Hint: It doesn’t necessarily require new strategies for social, mobile, branding, video, viral or anything resembling (or actually called) a talent community.
Despite having the term front and center in the HR and recruiting world for the past several eons, there seems to be an entire segment of the employer population entirely unaware of the concept of candidate experience. If you haven’t personally searched for or applied for a job in recent years you may be missing out on the plethora of pathetic practices permeating the recruiting realm.
Isn’t candidate experience just another meaningless gimmick?
First, candidate experience isn’t as mysterious or complicated as the conference circuit speakers, mass media article writers and twitter chatters make it sound. And, no you don’t need to compensate pricey consultants promising to deliver positive candidate experience through any of the aforementioned tactics.
Rather, take the premise of customer experience and translate that to job applicants and candidates. It really can be (and is) that simple.
For example, if customers that you wanted and needed to do business with were being ignored, turned off or made to endure and difficulties and dysfunction during their interactions with you, you’d probably find out why and take action to correct any issues, right?
Unfortunately, similar (known) issues exist among the job seeking cohort. Yet no one seems particularly concerned – at least not enough to implement a few quick and mostly no cost fixes that would alleviate the major sources of pain.
Let’s start with the origin of a job opening
It usually comes from someone determining a need (for whatever reason) and acquiring the budget to hire a qualified individual to perform a new or existing job. Logical so far…
How about a few preliminary questions to help define that need?
- What is the purpose of the open role – why does it exist and what are the expected outcomes, deliverables or results?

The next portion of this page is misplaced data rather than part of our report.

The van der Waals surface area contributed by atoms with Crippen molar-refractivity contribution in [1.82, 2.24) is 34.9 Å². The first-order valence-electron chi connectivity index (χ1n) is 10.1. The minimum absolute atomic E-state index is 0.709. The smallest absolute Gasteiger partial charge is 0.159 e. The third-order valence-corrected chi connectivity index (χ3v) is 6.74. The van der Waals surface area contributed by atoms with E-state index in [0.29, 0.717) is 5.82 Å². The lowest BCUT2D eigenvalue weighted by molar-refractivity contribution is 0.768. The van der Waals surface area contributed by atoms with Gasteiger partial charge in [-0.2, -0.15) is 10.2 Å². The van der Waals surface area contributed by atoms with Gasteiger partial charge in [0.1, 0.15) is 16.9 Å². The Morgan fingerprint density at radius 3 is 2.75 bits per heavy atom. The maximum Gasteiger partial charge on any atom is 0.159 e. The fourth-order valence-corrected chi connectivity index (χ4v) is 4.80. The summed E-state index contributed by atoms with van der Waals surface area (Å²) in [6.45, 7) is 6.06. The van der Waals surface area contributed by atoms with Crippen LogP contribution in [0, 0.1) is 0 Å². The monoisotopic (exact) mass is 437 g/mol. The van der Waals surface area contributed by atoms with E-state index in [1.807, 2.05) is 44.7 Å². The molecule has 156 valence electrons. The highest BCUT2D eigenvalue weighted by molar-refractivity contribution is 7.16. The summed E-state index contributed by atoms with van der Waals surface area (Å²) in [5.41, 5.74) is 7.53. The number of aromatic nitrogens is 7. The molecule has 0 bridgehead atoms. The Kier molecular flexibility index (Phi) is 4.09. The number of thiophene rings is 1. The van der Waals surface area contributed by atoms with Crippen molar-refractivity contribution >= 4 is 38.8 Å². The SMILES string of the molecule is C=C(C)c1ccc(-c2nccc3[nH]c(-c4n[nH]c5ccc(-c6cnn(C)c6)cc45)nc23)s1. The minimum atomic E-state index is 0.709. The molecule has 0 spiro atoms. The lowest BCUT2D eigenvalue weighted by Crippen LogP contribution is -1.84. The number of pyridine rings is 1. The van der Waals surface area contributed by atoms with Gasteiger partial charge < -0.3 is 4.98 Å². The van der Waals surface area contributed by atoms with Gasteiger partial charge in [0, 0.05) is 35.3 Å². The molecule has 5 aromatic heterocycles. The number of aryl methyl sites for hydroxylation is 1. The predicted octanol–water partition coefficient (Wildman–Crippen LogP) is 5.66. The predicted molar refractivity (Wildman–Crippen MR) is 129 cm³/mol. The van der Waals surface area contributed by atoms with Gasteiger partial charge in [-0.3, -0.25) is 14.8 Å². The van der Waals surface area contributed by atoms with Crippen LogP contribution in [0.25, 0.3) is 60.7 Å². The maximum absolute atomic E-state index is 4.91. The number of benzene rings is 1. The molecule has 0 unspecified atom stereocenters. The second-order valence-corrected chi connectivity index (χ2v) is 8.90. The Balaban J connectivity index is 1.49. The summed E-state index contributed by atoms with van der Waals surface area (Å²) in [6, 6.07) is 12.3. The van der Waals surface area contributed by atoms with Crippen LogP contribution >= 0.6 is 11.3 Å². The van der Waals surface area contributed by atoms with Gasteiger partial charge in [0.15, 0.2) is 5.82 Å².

- How will successful versus mediocre or poor performance be measured?
- Which key competencies will increase likelihood of a viable candidate fit?
- Is there any must-have knowledge, skills and abilities correlated to effectiveness in the role?
- Are there any deal-breakers that could interfere with making a placement?
Is the above objective and relevant criteria upon which to base a search effort? If yes, continue. If no, don’t advertise the opening or take further action until the above is clarified and agreed upon.
Why do these things matter to the recruiting process and ultimately candidate experience?
Essentially, it boils down to knowing what you are looking for and why, understanding how and where to find it, recognizing it once you encounter it and communicating all of that, throughout. While this piece may seem basic, it is exactly where rudimentary rationale may cause a rude awakening. A little thought focused on what you are striving to accomplish in filling this role is a big deal.
Building a targeted job ad to market the opportunity to the ideal applicant
Instead of doing it that way, try taking the data obtained in the prior section to craft a custom and compelling piece of content that captures the essence of why the ideal applicant might wish to apply. Referencing the customer perspective, think about what would attract or motivate the desired type of talent to express and maintain interest. Again, it really can be that simple.
Next, determine the appropriate methods, techniques, tools, systems or technology required to facilitate an expedient (and legally compliant) search and selection process
At this point, it would also be a good idea to confirm any logistical or administrative considerations for the position – such as urgency to fill, interview scheduling preferences or challenges, budget flexibility, who will be involved, and how and when a final decision will be made.
Establishing all of this up front will tremendously help support the communication with all parties from start to finish. Which of course tends to be a major component to a productive recruiting process and positive candidate experience.
Don’t let that dazzling job post get wasted by your discombobulated process
Face it, no one desirable wants to spend time on crummy career websites or jumbled job boards. Not even those active applicants everyone warns against. And, by the way, if you are actually posting a job and/or requiring applicants to apply in some way, the fact that they are taking such action makes them active.